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Queens New York criminal defense lawyers have a full plate these days. The Great Recession has had the effect of placing increased economic pressure on Queens New York residents. In addition, criminal activity is ever-present. A Queens criminal defense attorney has the capability to skillfully navigate through the criminal courts system with speed and effectiveness. An experienced Queens Criminal Defense Lawyer like Eric R. Bernstein brings many years of criminal law experience to the practice, benefiting clients in varying degrees of legal difficulty. As Eric R. Bernstein often points out, there are many tiers to criminal defense based upon different situations and precepts. For example, the normal rule in criminal law is that those accused of a crime should be convicted of an offense only if they have committed the actus reus (the Latin for "guilty act") of an offense, accompanied by the necessary mens rea (the Latin for "guilty mind") element. Thus, if one person has killed another, intending to do so, the normal consequence would be a conviction for murder. But, for a variety of different public policy reasons, societies over the centuries have considered it morally acceptable and/or merely expedient for one person to kill another and to treat this killing as "justifiable" in a number of different situations. Thus, the Laws of Solon forming part of early Athenian law, provided that if an accused pleaded that they were justified in killing another, their case would be tried in a dedicated court called the Delphinion where, for example, it was considered justifiable homicide to kill an adulterer caught in the act or a burglar caught in the act at night. These exceptions to liability match the modern concepts of provocation and defense of property and reflect the fact that, although the terminology of justification may change over the centuries, the human concepts of jealousy and the rights of ownership remain reasonably consistent as potential excuses. According to The Law Offices of Eric R. Bernstein, many situations facing a Queens criminal defense lawyer are much simpler in scope but they are extremely serious nevertheless. In deciding when intentional killings should be treated as "justifiable", governments are balancing different sets of interests. On the one hand, states usually accept some form of practical responsibility to protect their citizens from harm. In more modern times, this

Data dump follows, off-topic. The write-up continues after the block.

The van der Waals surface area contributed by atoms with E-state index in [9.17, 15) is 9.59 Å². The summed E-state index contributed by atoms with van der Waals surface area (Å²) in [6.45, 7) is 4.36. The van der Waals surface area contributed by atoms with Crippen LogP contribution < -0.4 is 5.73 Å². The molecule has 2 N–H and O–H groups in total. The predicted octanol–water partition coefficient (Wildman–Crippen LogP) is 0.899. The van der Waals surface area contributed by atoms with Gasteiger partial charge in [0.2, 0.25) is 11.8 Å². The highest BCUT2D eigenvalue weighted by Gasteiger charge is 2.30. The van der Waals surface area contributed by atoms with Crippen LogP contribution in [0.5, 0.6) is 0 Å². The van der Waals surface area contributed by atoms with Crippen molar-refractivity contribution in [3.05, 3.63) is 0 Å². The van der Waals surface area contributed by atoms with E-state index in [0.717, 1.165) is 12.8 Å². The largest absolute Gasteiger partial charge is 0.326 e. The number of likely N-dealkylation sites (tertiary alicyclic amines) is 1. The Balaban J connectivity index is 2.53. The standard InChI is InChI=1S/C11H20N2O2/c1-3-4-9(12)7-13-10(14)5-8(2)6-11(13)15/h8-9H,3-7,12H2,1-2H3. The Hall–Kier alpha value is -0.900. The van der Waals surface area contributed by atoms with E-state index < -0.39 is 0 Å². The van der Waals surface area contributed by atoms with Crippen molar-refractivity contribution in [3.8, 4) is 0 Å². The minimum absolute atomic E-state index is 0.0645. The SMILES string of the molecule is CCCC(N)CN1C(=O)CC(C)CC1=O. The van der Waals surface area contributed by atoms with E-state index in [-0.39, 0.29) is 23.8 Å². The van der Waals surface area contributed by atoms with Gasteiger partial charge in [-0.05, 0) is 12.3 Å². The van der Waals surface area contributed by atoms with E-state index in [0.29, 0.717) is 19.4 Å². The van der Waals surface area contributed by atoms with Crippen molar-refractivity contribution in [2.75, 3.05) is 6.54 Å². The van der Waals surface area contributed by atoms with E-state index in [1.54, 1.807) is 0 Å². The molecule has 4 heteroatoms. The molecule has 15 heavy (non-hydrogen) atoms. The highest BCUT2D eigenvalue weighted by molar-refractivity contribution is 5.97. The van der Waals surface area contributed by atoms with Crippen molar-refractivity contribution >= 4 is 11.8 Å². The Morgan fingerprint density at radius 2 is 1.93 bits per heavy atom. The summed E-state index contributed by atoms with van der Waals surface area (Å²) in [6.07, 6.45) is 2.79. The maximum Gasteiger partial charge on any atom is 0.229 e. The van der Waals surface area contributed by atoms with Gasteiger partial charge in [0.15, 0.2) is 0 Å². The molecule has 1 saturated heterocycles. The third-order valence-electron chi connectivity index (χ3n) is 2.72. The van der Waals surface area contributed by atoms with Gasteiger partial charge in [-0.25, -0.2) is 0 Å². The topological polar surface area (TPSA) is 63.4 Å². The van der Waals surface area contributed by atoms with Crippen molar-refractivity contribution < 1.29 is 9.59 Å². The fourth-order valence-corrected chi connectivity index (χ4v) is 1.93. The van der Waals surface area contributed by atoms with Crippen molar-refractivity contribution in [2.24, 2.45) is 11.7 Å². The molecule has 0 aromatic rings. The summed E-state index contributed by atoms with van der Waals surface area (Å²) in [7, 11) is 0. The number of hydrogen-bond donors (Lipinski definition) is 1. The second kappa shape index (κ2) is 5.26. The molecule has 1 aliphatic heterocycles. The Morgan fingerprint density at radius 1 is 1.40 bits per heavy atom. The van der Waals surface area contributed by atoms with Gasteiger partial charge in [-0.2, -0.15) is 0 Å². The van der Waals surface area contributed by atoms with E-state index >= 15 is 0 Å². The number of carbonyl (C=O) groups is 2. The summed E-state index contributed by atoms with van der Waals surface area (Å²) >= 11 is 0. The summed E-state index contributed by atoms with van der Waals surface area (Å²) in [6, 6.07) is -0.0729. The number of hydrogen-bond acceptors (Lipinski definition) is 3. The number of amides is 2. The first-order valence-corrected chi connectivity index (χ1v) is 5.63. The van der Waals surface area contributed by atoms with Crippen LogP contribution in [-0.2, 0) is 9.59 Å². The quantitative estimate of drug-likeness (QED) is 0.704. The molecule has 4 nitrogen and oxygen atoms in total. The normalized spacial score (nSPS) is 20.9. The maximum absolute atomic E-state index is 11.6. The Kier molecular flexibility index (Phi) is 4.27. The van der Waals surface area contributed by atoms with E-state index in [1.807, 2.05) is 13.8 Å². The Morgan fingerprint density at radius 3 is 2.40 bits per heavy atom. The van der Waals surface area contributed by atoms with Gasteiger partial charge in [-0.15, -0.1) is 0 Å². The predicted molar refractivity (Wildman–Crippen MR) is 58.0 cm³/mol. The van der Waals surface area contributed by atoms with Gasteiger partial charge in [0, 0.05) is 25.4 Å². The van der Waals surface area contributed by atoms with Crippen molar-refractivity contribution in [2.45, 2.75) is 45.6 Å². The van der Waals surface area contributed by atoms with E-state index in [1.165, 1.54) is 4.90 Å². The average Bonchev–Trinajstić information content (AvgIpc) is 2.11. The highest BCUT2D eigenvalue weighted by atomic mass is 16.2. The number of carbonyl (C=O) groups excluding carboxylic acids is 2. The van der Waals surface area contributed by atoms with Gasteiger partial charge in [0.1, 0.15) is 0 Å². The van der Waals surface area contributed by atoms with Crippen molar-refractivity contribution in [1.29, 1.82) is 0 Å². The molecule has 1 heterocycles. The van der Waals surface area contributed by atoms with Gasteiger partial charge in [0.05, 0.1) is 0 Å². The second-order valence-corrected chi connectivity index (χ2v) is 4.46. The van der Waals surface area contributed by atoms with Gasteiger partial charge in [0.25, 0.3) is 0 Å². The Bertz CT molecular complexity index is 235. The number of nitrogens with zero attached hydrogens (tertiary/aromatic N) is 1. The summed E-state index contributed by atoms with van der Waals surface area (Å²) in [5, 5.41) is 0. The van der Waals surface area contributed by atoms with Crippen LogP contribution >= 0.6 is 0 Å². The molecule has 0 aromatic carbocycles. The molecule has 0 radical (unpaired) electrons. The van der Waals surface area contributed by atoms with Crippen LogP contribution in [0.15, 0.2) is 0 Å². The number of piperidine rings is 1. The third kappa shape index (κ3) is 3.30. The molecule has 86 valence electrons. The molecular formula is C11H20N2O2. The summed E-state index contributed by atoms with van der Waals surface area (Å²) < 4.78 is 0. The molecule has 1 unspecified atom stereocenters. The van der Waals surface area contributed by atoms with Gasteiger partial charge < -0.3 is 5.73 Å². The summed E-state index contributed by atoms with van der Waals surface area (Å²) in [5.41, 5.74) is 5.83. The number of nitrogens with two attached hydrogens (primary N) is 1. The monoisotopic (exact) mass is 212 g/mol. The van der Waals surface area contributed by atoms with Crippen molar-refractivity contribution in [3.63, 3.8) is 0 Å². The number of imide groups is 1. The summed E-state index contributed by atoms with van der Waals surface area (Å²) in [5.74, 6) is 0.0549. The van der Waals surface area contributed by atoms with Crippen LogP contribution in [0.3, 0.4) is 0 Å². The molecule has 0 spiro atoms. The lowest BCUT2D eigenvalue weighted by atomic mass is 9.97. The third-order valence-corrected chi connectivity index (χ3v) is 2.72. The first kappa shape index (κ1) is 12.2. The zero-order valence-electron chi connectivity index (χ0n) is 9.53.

reflects a social contract where allegiance is rewarded by the provision of policing and other civil defense systems, and the apparatus of redress for injuries suffered through a court system. In the United Nations Universal Declaration of Human Rights, Article 3 states that everyone has the right to life, liberty and security of person, and many constitutions offer protection for "life" which, presumably, even applies to those who have broken the law. Yet, more modern cultures also value and respect individual autonomy, and wish to avoid unduly restricting an individual's freedom of action and refrain from interfering in a citizen's life unless it is absolutely necessary. Where the balance is struck will be reflected in which situations are allowed to become excuses and result in an immunity, and those situations which merely exculpate, i.e. allow special treatment either by reducing the charge to one less serious, or by reducing the sentence. Hence, in eighteenth century English law, it was considered a justifiable homicide if a husband killed a man "ravishing" or raping his wife (Blackstone, Wm. at p391), but most modern English law jurisdictions treat this as only a circumstance that will mitigate murder to a conviction for manslaughter. In other words, the socialization of modern men is supposed to result in less violent responses to provocations. Queens criminal defense attorneys must exhibit resourcefulness, persistence and legal acumen to the point where reasonable doubt is at least raised. The Queens criminal law defendant deserves no less. Further information is available by visiting http://www.nylegaljustice.com/ or by calling them at 877-21-NYLAW.